I had the pleasure to attend the John Logie Baird Lecture on The History of HDTV this week. The three speakers from Japan, USA and German explained the progression of technology through the last century which has lead to the situation today with HDTV. The question of why we need more lines was answered in detail but to summarise, bigger screens need more lines to look as good as our existing pictures.
There was some great news as far as I was concerned, all three zones have agreed on a standard for HDTV. So when making new animations I only need to make them in one size...
This is true but not the whole picture (excuse the pun). There are in fact 2 sizes defined in the standard 720p and 1080i. Both of these have a standard aspect ratio of 16:9.
In addition multiple frame rates are defined by the standard, 24/30/60. The 24 is the frame rate used traditionally in film.
For the purposes of animation I don't need to be concerned with the interlacing but the progressive scan has shown to be better for sports coverage and quickly moving objects. One hardware engineer has recently shown that in some cases 1080p compresses better than 1080i so perhaps our future will be interlace free?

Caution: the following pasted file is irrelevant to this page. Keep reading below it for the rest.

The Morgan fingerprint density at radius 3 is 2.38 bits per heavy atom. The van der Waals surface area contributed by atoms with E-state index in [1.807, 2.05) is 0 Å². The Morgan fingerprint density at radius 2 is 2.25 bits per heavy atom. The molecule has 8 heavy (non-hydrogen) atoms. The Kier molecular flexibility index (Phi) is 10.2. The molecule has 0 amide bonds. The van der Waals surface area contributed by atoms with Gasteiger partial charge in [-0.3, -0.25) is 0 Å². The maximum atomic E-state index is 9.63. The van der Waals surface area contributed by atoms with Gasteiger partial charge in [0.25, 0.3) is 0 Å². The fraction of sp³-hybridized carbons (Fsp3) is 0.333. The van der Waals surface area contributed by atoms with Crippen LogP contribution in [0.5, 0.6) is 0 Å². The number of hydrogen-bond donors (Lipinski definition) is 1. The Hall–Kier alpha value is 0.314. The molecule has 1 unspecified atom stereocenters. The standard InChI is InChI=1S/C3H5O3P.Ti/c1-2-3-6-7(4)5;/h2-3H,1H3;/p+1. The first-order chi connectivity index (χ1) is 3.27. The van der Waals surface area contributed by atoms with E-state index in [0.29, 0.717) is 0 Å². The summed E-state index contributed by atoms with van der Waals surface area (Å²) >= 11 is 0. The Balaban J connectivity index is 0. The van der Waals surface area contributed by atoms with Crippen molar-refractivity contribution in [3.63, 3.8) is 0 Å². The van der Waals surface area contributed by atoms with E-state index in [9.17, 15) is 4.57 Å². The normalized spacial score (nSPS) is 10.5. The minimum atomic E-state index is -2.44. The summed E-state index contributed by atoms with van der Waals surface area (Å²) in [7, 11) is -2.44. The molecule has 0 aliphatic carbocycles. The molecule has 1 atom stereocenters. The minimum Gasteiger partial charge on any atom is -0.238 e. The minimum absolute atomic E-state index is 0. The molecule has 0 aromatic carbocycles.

So where does this leave me for animations?
Wide screen formats are the imediate future and existing systems can happily manage with those images. So for my next film, I'm definitely going to be looking into making it in a 16:9 format but the actual rendered size will most likely be dependant on my hardware, possibly 540x960 at 30 frames would be a happy compromise.
More about HDTV http://hometheater.about.com/cs/beforeyoubuy/a/aahdtvfaqs2a.htm
Up converter 1080i to 1080p http://www.meridian-audio.com/faroudja/prod_dvp-1080.phtml
Down converter 1080i to 525i or 625i http://www.evertz.com/products/2410MD-HSN
The film resolution standard is 2048 x 1556 and the way they display it on the cinema screen is to crop the top and bottom of the image.